Our paper builds on a rapidly expanding literature. While the concept of macroprudential policy can be traced back at least to the late 1970’s (Clement, 2010), it has become a common part of the policy lexicon in the first decade of this millennium. The global financial crisis has led not only to much more interest in the macroprudential approach, but also to active use of macroprudential instruments around the world. Galati and Moessner (2013, 2014) provide an overview of the literature, emphasizing the objectives, instruments and analytical underpinnings of the macroprudential approach. The European Systemic Risk Board, ESRB (2014) has released a handbook for operationalizing the macroprudential toolkit and the IMF (2014b) a staff guidance note.

The active use of instruments has spawned a growing empirical literature on the effectiveness of macroprudential policies, in individual country, regional and global settings (Arregui et al., 2013). The most comprehensive study is that of Cerutti et al. (2015), who use an IMF survey to document macroprudential policies in 119 countries over the 2000–13 period. They find that the implementation of such instruments is generally associated with the intended lower impact on credit, but that the effects are weaker in financially more developed and open economies. Bruno and Shin (2014) find that macroprudential policies employed in Korea to deal with the effects of cross-border capital flows—such as the “macroprudential levy”—helped to reduce the sensitivity of capital flows into Korea to global conditions. Krznar and Morsink (2014) establish that recent rounds of macroprudential policy tightening in Canada have reduced mortgage credit growth and house price growth. Lim et al. (2011) show that for 49 countries reviewed, macroprudential instruments helped reduce pro-cyclicality, meaning a reduced sensitivity of credit conditions to GDP growth.

Because of the inherent difficulties in establishing the effects of measures at a macro level, a number of studies have used micro-level data to identify more precisely the behavioral effects of macroprudential policies. For example, by exploiting bank-specific shocks to capital buffers, Jiménez et al. (2012) show that Spain’s dynamic provisioning requirements helped smooth cycles in the supply of credit. With Korean data on housing and mortgage activity, Igan and Kang (2011) find that the tightening of DTI and LTV limits have a significant and sizeable impact on transaction activity and house price appreciation.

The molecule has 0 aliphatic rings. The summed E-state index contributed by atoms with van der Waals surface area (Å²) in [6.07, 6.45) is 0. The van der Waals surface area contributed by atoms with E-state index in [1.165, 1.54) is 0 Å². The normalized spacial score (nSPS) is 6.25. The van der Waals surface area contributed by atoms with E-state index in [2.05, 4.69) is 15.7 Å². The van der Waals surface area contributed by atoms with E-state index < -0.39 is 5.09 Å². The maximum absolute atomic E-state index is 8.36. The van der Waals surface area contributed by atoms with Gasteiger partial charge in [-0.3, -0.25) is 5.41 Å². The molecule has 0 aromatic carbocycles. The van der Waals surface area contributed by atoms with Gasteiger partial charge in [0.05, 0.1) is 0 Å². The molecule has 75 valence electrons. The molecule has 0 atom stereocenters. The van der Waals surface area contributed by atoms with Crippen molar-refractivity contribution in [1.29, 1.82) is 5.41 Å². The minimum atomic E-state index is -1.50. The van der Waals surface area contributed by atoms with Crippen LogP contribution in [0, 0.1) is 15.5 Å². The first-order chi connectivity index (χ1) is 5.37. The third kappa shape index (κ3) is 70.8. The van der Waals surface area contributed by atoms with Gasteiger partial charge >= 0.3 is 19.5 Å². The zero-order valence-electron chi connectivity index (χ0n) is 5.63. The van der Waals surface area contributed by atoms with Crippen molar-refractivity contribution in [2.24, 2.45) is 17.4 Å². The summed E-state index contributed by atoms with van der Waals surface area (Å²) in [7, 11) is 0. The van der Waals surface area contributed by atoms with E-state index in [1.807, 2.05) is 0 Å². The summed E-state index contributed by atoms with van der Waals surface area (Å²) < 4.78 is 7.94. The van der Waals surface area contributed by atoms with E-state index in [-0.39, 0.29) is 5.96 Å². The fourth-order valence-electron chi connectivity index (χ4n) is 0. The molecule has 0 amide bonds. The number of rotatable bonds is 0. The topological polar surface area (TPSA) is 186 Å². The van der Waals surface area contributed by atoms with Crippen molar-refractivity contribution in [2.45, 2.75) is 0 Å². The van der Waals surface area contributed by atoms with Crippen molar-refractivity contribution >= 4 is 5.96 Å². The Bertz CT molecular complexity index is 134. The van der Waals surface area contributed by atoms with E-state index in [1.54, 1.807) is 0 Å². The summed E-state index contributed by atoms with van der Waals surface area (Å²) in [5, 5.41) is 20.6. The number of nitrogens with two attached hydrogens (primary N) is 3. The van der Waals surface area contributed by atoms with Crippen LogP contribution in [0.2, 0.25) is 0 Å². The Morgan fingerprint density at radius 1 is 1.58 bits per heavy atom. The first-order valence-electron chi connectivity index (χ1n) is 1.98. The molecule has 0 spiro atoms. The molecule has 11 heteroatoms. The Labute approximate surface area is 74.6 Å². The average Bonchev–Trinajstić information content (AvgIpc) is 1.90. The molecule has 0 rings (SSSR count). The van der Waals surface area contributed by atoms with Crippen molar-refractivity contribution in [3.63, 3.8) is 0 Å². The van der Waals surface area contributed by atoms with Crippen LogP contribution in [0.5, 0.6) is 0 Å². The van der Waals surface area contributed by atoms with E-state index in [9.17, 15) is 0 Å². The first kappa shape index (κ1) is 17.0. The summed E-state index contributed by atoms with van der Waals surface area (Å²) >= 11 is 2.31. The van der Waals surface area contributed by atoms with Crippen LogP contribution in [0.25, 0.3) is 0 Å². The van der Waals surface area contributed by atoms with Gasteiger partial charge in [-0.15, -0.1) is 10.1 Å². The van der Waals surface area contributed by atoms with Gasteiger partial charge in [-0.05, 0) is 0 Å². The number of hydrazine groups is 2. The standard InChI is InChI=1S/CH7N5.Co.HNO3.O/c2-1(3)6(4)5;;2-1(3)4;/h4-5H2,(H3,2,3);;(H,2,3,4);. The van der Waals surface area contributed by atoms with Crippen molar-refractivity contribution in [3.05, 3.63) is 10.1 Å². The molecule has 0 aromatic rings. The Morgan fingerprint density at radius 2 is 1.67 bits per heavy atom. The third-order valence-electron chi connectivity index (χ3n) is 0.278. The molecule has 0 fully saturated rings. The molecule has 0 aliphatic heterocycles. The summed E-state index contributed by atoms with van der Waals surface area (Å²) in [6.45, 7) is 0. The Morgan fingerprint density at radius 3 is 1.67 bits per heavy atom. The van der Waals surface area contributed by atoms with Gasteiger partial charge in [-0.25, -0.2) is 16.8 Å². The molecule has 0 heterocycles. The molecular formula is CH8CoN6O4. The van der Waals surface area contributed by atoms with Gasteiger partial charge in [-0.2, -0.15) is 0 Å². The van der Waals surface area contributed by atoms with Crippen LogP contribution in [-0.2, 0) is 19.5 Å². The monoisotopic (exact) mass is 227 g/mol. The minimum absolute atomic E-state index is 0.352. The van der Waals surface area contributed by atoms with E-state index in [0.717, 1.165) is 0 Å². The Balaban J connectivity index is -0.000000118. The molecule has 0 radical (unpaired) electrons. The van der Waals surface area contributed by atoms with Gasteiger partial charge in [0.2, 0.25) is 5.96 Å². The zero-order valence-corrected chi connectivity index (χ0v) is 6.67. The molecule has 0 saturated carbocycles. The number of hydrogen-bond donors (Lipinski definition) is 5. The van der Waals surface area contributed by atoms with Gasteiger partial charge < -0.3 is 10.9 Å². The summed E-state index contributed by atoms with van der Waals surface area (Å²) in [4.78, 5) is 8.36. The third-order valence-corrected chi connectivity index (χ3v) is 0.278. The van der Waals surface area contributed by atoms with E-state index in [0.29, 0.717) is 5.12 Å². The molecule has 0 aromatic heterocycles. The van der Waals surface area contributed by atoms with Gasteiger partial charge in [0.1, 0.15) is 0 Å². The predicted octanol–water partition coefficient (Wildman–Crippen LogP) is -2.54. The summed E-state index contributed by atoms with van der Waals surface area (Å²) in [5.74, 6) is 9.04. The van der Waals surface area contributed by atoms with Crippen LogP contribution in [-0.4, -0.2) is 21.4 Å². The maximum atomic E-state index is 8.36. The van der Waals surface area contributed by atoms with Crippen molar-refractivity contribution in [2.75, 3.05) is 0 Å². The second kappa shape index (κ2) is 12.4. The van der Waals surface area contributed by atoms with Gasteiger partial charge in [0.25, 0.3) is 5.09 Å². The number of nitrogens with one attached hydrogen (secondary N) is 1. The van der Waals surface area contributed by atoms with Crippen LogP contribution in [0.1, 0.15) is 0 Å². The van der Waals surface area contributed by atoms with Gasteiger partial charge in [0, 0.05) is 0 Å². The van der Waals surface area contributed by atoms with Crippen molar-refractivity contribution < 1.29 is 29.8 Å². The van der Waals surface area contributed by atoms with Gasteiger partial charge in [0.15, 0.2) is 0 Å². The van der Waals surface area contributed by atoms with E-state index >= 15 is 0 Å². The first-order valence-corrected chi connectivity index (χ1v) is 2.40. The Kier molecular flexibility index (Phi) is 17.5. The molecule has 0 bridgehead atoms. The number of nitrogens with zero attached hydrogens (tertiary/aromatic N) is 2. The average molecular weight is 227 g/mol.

Yet, in addition, to its intended effects, macroprudential policy may leak. Aiyar et al. (2014) and Reinhardt and Sowerbutts (2015) find that foreign borrowing increases after home authorities adopt macroprudential measures affecting domestic banks’ capital. Similarly, Cerutti et al. (2015) find some evidence of greater cross-border borrowing after macroprudential measures are taken. But macroprudential policy may also increase cross-sector substitution (Goodhart, 2008). A recent study by the IMF (2014a) finds that more stringent capital requirements are associated with stronger growth of shadow banking. Our paper uses both net flow measures and an event study methodology to shed light on the size and timing of cross-sector substitution effects. Our empirical framework builds on work that has sought to explain credit growth, for instance to understand credit rationing and the monetary transmission mechanism (Berger and Udell, 1991; Gertler and Gilchrist, 1992; Kashyap et al., 1993). As done by Frost and van Tilburg (2014), we control for macroeconomic fundamentals to filter out effects of policy on credit growth in a cross-country panel setting.